Hey there! I purchased a bunch of AD8495 breakout boards to record (5) type-K thermocouples. These were the perfect match for my range of temp and application - or so I thought...My readings were fluctuating and inaccurate (51% error!).

After running some calibration tests, lots of swearing, crying, and acceptance of my doom (i kid!)- I found a solution to get precise and accurate readings from the AD8495 breakout board (ADBB). My colleagues and I worked on this together, so they deserve some credit too!

Now if you are having similar issues with your board, try this out. To keep things straightforward, I abbreviated my components. Below is a "glossary" of those abbreviations.

TC - Omega type-k thermocouple connected to ADBB.

FTC - Fluke 179 type-k thermocouple.

CTC - controlled, reliable type-k thermocouple device

ADBB - ad8495 breakout board

Step 1: Precision

EDIT: In my first version, I used (and recommended) a 20M Ohm resistor which is contrary to what is advised in the AD8495 datasheet. I have not tested it with a 50kOhm resistor, but this is the recommended resistor value for your LPF.

My readings were fluctuating up to +/- 10 degrees. In order to make the ADBB precise, a simple low pass filter will make a world of difference.

Do this by placing a .1uF capacitor and a 50kOhm** resistor in your circuit (see photo). If you have a 1uF capacitor, that will work too.

That is it for precision. The addition of the RC low pass filter should clean up your signal A LOT.

Step 2: Accuracy


In this next part, you will be conducting some tests using the equipment listed below. The purpose is to measure a "wide" temperature range using a reliable thermocouple (CTC) and the ADBB. Data from both thermocouples will be used to calculate a slope intercept equation. I will include all the calculation steps!


-At least (1) reliable type-k thermocouple measurement device. (I'm using Fluke 179 with type-K TC).
-Type k TC with ADBB
-Hot plate to boil water
-Glass container for boiling water
-Crushed ice
-DAQ equipment (Arduino & Python software in this example)


1. Initialize your DAQ system. For me, I use the Serial Comm. to send data from Arduino to Python, which compiles the data in a excel file w/ headers. Mark your start time.

2. Start with an ice bath (90% crushed ice, 10% water) on a cooled hot plate

3. Place both thermocouples in the container and turn on hot plate to around 150 deg C.

4. Make sure both thermocouples (TC & CTC) are in the center of the container - not touching the sides or bottom!! (see pictures)

5. Every 30-60 seconds (I prefer 30 sec for more samples), write down the temperature of the CTC. In this example, I'm reading it from my Fluke's LCD.

6. Repeat until water is boiling (about 17 minutes) and the CTC reaches steady state of 95-100 deg C (depending on your altitude). The ADBB should be at steady state as well, it just won't be accurate.


Your main variables will be temperature and voltage, in fact your temperature is a function of voltage, T(V). If you want to test for linearity, plot your ADBB temp vs voltage (see photos).

"Y = Control max" : this should be 95-100 deg C, read from your CTC.
"Y1= Control min" : this should be 0 deg C (the temp of an ice bath, but verify with your CTC).

"X = ADBB max " : this should be voltage read from Arduino once boiling point and steady state is reached (about 1.71 for me).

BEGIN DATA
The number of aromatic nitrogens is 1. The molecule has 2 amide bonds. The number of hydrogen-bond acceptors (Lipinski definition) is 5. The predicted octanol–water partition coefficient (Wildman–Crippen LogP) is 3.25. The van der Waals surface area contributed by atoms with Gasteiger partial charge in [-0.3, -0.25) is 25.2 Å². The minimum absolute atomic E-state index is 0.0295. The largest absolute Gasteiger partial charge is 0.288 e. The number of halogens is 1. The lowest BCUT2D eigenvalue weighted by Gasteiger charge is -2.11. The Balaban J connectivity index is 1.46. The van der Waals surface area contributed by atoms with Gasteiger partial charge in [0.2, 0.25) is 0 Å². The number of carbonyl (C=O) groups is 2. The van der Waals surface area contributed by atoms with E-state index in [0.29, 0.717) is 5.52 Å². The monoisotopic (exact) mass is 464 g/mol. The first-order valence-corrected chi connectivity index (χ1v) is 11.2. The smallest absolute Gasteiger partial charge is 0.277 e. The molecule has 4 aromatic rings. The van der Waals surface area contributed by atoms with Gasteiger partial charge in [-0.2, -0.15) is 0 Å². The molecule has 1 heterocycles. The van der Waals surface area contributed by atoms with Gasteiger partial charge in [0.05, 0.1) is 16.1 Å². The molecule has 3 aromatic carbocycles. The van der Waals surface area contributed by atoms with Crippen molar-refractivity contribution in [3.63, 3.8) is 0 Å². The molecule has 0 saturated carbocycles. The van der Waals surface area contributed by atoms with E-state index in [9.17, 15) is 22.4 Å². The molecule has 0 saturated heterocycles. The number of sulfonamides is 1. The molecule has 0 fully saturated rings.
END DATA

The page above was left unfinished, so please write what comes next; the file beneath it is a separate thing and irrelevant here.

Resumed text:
"X1= ADBB min" : voltage when TC is in ice bath, mine came out to be 1.23 V.

With those values, see the photo for the calculations and the solution to this problem!!!

Step 3: Software

With the new equation, you will need to edit your Arduino code (or whatever you're using). I've included screen shots of before and after. Also, I've included my new tests results with the new equation.

Step 4: Conclusion

I tested the equation by plugging in 1.71 V and my output was 94.2 deg C. That is .86% error from 95 deg C! Much improvement from 51% error that I was receiving before.

  • Comparing your ADBB data to reliable data from a controlled TC will help you find the new equation that will give you accurate readings (read: scrap the equation that is printed on the back of the AD8495 breakout board).
  • Applying an RC low pass filter will give you precise readings.
  • Combining both methods will solve your issues with the AD8495 breakout board that I encountered.

Follow the process I outlined and replace the equation on the back of AD8495 with the equation you develop from the process. If you don't have a hot plate, a pot of water on your stovetop will work too.

Thank you for your time, I hope this helps you with your projects. Please feel free to ask questions and I will do my best to answer. Happy tinkering!

<p>Hi,</p><p>By using the low pass filter output frequency will be very less. Which is very less as compared to 25 khz of AD8495. Is there any better solution by which frequency doesn't decreases.</p>
<p>Also, that's a great thing to point out but in the datasheet they recommend implementing a low pass filter. The error I made was going above the recommended 50kOhm resistor value! Thank you for bringing that to my attention. </p>
If your problem is noise, you can try sample averaging. That will increase your signal to noise ratio. I definitely recommend at the very least to find the new equations using the experiment I did. That should help the most. :)
<p>I'm glad it's working better!</p>
<p>Me too!:)</p>

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Bio: Electronics, Skyrim, and lots of pizza
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